Moritz Meyn and Wolfgang Hingerl are the masterminds behind Munich’s hippest restaurant, Mural. We nabbed a few minutes of their time to discuss the city’s culinary legacy, their love of local ingredients and where to go for a first-date drink.
Culinary duo Moritz Meyn and Wolfgang Hingerl are part of a cohort of restaurateurs and innovators helping the world to understand that modern Munich’s food scene is more wunderbar than weisswurst.
Following years of individually carving out a name for themselves in both Frankfurt and Munich’s culinary communities, the pair met in 2016 and eventually opened Mural restaurant, which won a Michelin star in 2020.
Attached to the MUCA (Museum of Urban and Contemporary Art, hence the restaurant’s name), Mural has gained a reputation for unfussy, unpretentious food that puts craftsmanship and sustainability above all else. The majority of their producers are based in Bavaria and seasonality informs the contents of the ever-changing menu.
Having faced down a difficult summer in which they not only shifted their business model to selling online cook-at-home kits and bottles of wine but also starting the “Cooking for Heroes” community food project, Moritz and Wolfgang are looking towards a brighter future back in the kitchen. They talk us through what Munich’s culinary culture looks like today, the best beer bars for a long afternoon with friends and what to order on the Mural menu.
What is traditional Bavarian cuisine, and how does Mural both honour and innovate upon this?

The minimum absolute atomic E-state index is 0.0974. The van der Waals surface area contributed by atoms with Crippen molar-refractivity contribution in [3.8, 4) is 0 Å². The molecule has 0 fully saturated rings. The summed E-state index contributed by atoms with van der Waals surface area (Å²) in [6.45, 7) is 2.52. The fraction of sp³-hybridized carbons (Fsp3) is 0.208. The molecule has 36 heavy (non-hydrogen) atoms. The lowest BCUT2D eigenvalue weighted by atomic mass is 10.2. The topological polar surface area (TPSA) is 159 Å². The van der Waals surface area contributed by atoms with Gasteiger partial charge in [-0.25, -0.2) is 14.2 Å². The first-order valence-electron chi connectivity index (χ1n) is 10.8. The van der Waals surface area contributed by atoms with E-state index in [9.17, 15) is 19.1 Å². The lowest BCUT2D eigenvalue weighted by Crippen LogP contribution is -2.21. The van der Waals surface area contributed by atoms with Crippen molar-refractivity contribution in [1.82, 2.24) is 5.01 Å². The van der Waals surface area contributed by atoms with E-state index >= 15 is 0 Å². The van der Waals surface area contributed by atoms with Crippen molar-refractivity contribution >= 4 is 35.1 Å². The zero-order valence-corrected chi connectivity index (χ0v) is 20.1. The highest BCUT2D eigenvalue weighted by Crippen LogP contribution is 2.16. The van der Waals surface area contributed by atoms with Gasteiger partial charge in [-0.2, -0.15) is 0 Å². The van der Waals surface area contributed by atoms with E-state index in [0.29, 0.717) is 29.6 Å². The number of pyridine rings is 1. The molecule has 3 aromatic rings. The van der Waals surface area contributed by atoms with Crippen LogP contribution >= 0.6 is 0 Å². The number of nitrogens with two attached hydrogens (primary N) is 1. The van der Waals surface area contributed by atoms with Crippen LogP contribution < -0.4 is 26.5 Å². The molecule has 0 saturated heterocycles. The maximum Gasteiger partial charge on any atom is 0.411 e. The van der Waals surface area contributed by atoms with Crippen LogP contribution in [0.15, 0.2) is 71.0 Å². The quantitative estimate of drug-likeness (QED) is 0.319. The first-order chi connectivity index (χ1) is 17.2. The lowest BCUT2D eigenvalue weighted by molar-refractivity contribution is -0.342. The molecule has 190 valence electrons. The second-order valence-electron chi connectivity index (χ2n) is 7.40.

Moritz: Classic Bavarian cuisine is a style of cooking based on craftsmanship and passion for the product, consisting of dishes such as ox cheek or roulades. These are dishes that take time to prepare and focus on the essential products. Mural uses this handicraft idea and the regional conditions to get the best out of simple products. It’s this classic home cooking paired with culinary art that distinguishes our kitchen. The dish on our menu that best represents this modern Munich style of cooking is roe deer with cherry, kohlrabi and poppy seed: a classic main course of the best quality (roe deer) combined with something simple (kohlrabi) and a sweet acidity (cherry) that you don't expect in a main course, enhanced by light earthy notes from the poppy seed. All the highest quality, but not pretentious.
How have you seen the culinary scene in Munich evolve?
Wolfgang: In recent years the scene has changed from large, internationally oriented restaurant groups that always have the same dishes to individual, sustainable and owner-managed businesses. Respect for the product, region and season, as well as innovative and daring concepts, have created a breed of exciting new restaurants. In addition, upscale gastronomy has become cooler and more casual. Alongside restaurants, a new wine scene has developed throughout Germany with a greater focus on sustainable and natural production.